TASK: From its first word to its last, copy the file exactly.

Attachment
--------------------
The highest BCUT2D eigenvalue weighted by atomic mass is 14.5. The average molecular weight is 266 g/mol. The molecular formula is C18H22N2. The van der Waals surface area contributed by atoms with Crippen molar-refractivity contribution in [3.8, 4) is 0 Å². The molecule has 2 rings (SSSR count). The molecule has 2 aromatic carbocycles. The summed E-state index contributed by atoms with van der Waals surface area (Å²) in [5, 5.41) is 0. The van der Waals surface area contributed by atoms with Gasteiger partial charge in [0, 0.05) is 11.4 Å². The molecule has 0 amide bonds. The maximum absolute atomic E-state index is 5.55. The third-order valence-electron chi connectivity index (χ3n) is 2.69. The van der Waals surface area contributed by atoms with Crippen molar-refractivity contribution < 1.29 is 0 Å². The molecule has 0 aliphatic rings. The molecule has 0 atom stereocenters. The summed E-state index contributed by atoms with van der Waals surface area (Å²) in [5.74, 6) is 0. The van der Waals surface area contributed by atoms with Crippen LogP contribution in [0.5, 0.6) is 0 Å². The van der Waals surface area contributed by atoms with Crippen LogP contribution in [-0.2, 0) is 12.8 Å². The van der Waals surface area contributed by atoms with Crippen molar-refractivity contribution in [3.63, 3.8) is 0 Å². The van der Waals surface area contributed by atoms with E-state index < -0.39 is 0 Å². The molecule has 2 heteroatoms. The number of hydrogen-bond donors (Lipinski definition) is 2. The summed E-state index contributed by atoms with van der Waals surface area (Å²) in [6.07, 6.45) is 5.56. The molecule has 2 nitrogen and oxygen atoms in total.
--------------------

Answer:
The highest BCUT2D eigenvalue weighted by atomic mass is 14.5. The average molecular weight is 266 g/mol. The molecular formula is C18H22N2. The van der Waals surface area contributed by atoms with Crippen molar-refractivity contribution in [3.8, 4) is 0 Å². The molecule has 2 rings (SSSR count). The molecule has 2 aromatic carbocycles. The summed E-state index contributed by atoms with van der Waals surface area (Å²) in [5, 5.41) is 0. The van der Waals surface area contributed by atoms with Gasteiger partial charge in [0, 0.05) is 11.4 Å². The molecule has 0 amide bonds. The maximum absolute atomic E-state index is 5.55. The third-order valence-electron chi connectivity index (χ3n) is 2.69. The van der Waals surface area contributed by atoms with Crippen molar-refractivity contribution < 1.29 is 0 Å². The molecule has 0 aliphatic rings. The molecule has 0 atom stereocenters. The summed E-state index contributed by atoms with van der Waals surface area (Å²) in [5.74, 6) is 0. The van der Waals surface area contributed by atoms with Crippen LogP contribution in [0.5, 0.6) is 0 Å². The van der Waals surface area contributed by atoms with Crippen LogP contribution in [-0.2, 0) is 12.8 Å². The van der Waals surface area contributed by atoms with Crippen molar-refractivity contribution in [3.63, 3.8) is 0 Å². The van der Waals surface area contributed by atoms with E-state index < -0.39 is 0 Å². The molecule has 2 heteroatoms. The number of hydrogen-bond donors (Lipinski definition) is 2. The summed E-state index contributed by atoms with van der Waals surface area (Å²) in [6.07, 6.45) is 5.56. The molecule has 2 nitrogen and oxygen atoms in total.